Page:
Vulnerabilities in Wyze Cam IoT camera firmware (March 2022)

Sicherheit (Pexels, allgemeine Nutzung)[German]Security researchers from Bitdefender are drawing attention to vulnerabilities they have discovered in the firmware of Wyze CAM IP video cameras. According to Bitdefender, attackers can bypass the authentication process, gain complete control over the device and read information and configuration data from the camera's SD card or install malicious code. The gap can be closed with an update starting with the Wyze Cam V2. However, patching is not possible for the first version of the camera.


I received the information from Bitdefender an March 29, 2022. Since surveillance cameras provide sensitive content and the analysis of the data is subject to strict data protection regulations (EU GDPR), the topic may also be of interest to blog readers. After all, a security breach that allows access to recorded videos not only endangers the security of a building, but can also violate privacy. A networked camera as Internet-of-Things (IoT) hardware needs the same protection as a PC endpoint. Anyone who uses the devices as a "security camera" has already lost.

Who is Wyze?

Wyze is a US provider of 'low-cost' smart-home devices such as cameras, lamps, locks or the like. It was founded by former Amazon employees. How the company is related to China and Alibaba (see the reference here) is unclear to me so far. I had already reported on a security issue of this provider in the blog post IoT provider Wyze admits data leak. In addition, Wyze uses cloud services to manage the features of its IoT cameras, which caused chaos when the AWS cloud failed in December 2021 (see Amazon AWS cloud outage causes chaos (2021/12/08)).

(Shop with Wyze products, source:

Security issues with Wyze Cam IoT cameras

The problem with Wyze Cam IoT cameras – as is so often the case in the IoT world – is flaws in authentication. With the older firmware versions of the Wyze CAM models, these are the gateway for attackers. Overall, the security researchers have uncovered the following vulnerabilities:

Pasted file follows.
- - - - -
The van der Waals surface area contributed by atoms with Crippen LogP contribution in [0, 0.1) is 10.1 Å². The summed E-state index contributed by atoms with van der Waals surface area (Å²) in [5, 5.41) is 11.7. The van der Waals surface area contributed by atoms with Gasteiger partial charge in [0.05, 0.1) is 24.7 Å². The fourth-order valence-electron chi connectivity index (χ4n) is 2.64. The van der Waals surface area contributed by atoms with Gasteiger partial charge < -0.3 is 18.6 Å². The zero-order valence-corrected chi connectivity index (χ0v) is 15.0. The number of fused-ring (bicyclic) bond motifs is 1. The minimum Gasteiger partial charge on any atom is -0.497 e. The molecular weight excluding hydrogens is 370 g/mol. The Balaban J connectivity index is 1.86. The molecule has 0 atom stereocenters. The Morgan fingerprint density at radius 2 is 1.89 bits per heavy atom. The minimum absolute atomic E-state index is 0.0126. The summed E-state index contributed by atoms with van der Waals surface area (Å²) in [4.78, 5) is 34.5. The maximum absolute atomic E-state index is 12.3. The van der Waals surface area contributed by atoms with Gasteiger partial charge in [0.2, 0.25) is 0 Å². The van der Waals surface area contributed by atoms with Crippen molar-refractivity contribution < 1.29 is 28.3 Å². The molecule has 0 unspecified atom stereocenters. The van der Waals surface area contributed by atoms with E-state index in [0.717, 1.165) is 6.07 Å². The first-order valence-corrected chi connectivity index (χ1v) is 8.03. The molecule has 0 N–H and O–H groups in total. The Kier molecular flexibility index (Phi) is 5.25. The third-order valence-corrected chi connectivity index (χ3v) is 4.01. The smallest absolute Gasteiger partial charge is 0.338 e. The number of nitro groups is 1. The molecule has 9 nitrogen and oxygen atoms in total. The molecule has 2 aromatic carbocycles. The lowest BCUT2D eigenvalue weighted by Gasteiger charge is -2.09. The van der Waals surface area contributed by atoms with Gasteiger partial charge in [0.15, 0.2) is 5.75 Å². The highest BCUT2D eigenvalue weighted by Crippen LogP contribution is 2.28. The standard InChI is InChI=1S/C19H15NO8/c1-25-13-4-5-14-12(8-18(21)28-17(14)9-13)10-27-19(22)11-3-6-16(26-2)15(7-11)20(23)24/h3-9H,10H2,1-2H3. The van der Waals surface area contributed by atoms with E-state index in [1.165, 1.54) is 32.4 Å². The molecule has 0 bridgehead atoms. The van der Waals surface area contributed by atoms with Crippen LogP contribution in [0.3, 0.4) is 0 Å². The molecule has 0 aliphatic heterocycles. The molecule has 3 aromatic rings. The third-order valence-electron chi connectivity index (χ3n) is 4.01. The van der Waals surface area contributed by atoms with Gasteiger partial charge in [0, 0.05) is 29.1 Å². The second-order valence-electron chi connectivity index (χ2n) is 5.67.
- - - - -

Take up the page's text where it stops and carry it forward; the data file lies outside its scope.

• Authentication bypass (CVE-2019-9564): A vulnerability in the authentication logic of Wyze Cam Pan v2, Cam v2, Cam v3, this allows an attacker to bypass the login and control the devices. This issue affects: Wyze Cam Pan v2 versions prior to Wyze Cam v2 versions prior to Wyze Cam v3 versions prior to
  • Remote control execution flaw caused by a stack-based buffer overflow (CVE-2019-12266): A stack-based buffer overflow vulnerability in Wyze Cam Pan v2, Cam v2, Cam v3 allows an attacker to execute arbitrary code on the affected device. This issue affects: Wyze Cam Pan v2 versions prior to Wyze Cam v2 versions prior to Wyze Cam v3 versions prior to  
  • Unauthenticated access to contents of the SD card

A flaw in the original authentication process allows third parties to bypass the user login without knowing the enr value that is actually required. This is because a vulnerability allows unauthorised access to all contents of a camera's SD card. Initially, the attacker cannot access the encrypted contents. However, a stack buffer overflow error allows an attacker to attempt remote code execution in the next step and view the videos.